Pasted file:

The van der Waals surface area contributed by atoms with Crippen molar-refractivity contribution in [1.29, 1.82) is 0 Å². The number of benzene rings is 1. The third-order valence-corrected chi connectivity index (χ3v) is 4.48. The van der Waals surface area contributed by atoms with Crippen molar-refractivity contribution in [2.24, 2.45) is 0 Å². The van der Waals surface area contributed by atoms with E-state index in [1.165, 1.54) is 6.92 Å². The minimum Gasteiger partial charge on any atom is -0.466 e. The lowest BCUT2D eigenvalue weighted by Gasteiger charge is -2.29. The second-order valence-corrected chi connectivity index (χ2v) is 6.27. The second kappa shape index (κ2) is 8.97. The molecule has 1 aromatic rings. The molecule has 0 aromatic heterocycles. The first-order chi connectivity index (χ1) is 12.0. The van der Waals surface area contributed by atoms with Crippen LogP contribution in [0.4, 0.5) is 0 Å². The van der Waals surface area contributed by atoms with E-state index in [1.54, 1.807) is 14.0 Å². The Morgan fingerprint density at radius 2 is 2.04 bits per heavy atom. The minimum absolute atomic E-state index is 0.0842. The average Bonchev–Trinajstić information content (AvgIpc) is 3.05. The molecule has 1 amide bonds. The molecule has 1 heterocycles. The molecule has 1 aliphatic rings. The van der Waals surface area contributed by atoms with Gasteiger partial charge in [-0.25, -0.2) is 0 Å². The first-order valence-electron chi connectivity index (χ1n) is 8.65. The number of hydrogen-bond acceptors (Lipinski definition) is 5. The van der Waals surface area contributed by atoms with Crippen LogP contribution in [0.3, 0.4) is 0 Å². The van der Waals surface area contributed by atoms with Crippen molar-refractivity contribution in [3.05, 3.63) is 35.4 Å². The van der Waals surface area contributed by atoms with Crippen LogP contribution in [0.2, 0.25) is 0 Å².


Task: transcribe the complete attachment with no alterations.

The van der Waals surface area contributed by atoms with Crippen molar-refractivity contribution in [1.29, 1.82) is 0 Å². The number of benzene rings is 1. The third-order valence-corrected chi connectivity index (χ3v) is 4.48. The van der Waals surface area contributed by atoms with Crippen molar-refractivity contribution in [2.24, 2.45) is 0 Å². The van der Waals surface area contributed by atoms with E-state index in [1.165, 1.54) is 6.92 Å². The minimum Gasteiger partial charge on any atom is -0.466 e. The lowest BCUT2D eigenvalue weighted by Gasteiger charge is -2.29. The second-order valence-corrected chi connectivity index (χ2v) is 6.27. The second kappa shape index (κ2) is 8.97. The molecule has 1 aromatic rings. The molecule has 0 aromatic heterocycles. The first-order chi connectivity index (χ1) is 12.0. The van der Waals surface area contributed by atoms with Crippen LogP contribution in [0.4, 0.5) is 0 Å². The van der Waals surface area contributed by atoms with E-state index in [1.54, 1.807) is 14.0 Å². The Morgan fingerprint density at radius 2 is 2.04 bits per heavy atom. The minimum absolute atomic E-state index is 0.0842. The average Bonchev–Trinajstić information content (AvgIpc) is 3.05. The molecule has 1 amide bonds. The molecule has 1 heterocycles. The molecule has 1 aliphatic rings. The van der Waals surface area contributed by atoms with Gasteiger partial charge in [-0.25, -0.2) is 0 Å². The first-order valence-electron chi connectivity index (χ1n) is 8.65. The number of hydrogen-bond acceptors (Lipinski definition) is 5. The van der Waals surface area contributed by atoms with Crippen LogP contribution in [0.3, 0.4) is 0 Å². The van der Waals surface area contributed by atoms with Crippen molar-refractivity contribution in [3.05, 3.63) is 35.4 Å². The van der Waals surface area contributed by atoms with Crippen LogP contribution in [0.2, 0.25) is 0 Å².